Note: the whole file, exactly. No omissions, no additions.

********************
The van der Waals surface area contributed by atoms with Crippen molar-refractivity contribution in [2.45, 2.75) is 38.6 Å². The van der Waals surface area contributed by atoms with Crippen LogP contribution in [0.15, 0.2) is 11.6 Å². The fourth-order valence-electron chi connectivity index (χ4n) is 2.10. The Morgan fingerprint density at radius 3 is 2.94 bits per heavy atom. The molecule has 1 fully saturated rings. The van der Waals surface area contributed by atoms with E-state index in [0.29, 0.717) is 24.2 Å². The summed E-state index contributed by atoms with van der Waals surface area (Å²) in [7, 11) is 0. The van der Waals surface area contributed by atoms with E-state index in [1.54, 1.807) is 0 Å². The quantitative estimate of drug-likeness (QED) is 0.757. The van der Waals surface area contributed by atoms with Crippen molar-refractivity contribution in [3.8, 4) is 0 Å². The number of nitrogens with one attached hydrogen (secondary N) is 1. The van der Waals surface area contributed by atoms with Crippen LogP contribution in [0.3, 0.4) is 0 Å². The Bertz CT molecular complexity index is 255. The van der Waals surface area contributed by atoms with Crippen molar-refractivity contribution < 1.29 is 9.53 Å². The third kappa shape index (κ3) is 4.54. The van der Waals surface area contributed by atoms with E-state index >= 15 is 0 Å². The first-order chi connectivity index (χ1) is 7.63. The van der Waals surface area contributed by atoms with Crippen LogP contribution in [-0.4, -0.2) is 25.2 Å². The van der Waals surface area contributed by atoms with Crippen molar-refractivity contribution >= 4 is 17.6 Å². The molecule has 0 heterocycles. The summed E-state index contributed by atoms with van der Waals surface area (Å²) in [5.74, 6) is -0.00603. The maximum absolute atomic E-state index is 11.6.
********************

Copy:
The van der Waals surface area contributed by atoms with Crippen molar-refractivity contribution in [2.45, 2.75) is 38.6 Å². The van der Waals surface area contributed by atoms with Crippen LogP contribution in [0.15, 0.2) is 11.6 Å². The fourth-order valence-electron chi connectivity index (χ4n) is 2.10. The Morgan fingerprint density at radius 3 is 2.94 bits per heavy atom. The molecule has 1 fully saturated rings. The van der Waals surface area contributed by atoms with E-state index in [0.29, 0.717) is 24.2 Å². The summed E-state index contributed by atoms with van der Waals surface area (Å²) in [7, 11) is 0. The van der Waals surface area contributed by atoms with E-state index in [1.54, 1.807) is 0 Å². The quantitative estimate of drug-likeness (QED) is 0.757. The van der Waals surface area contributed by atoms with Crippen molar-refractivity contribution in [3.8, 4) is 0 Å². The number of nitrogens with one attached hydrogen (secondary N) is 1. The van der Waals surface area contributed by atoms with Crippen LogP contribution in [0.3, 0.4) is 0 Å². The Bertz CT molecular complexity index is 255. The van der Waals surface area contributed by atoms with Crippen molar-refractivity contribution < 1.29 is 9.53 Å². The third kappa shape index (κ3) is 4.54. The van der Waals surface area contributed by atoms with E-state index >= 15 is 0 Å². The first-order chi connectivity index (χ1) is 7.63. The van der Waals surface area contributed by atoms with Crippen LogP contribution in [-0.4, -0.2) is 25.2 Å². The van der Waals surface area contributed by atoms with Crippen molar-refractivity contribution >= 4 is 17.6 Å². The molecule has 0 heterocycles. The summed E-state index contributed by atoms with van der Waals surface area (Å²) in [5.74, 6) is -0.00603. The maximum absolute atomic E-state index is 11.6.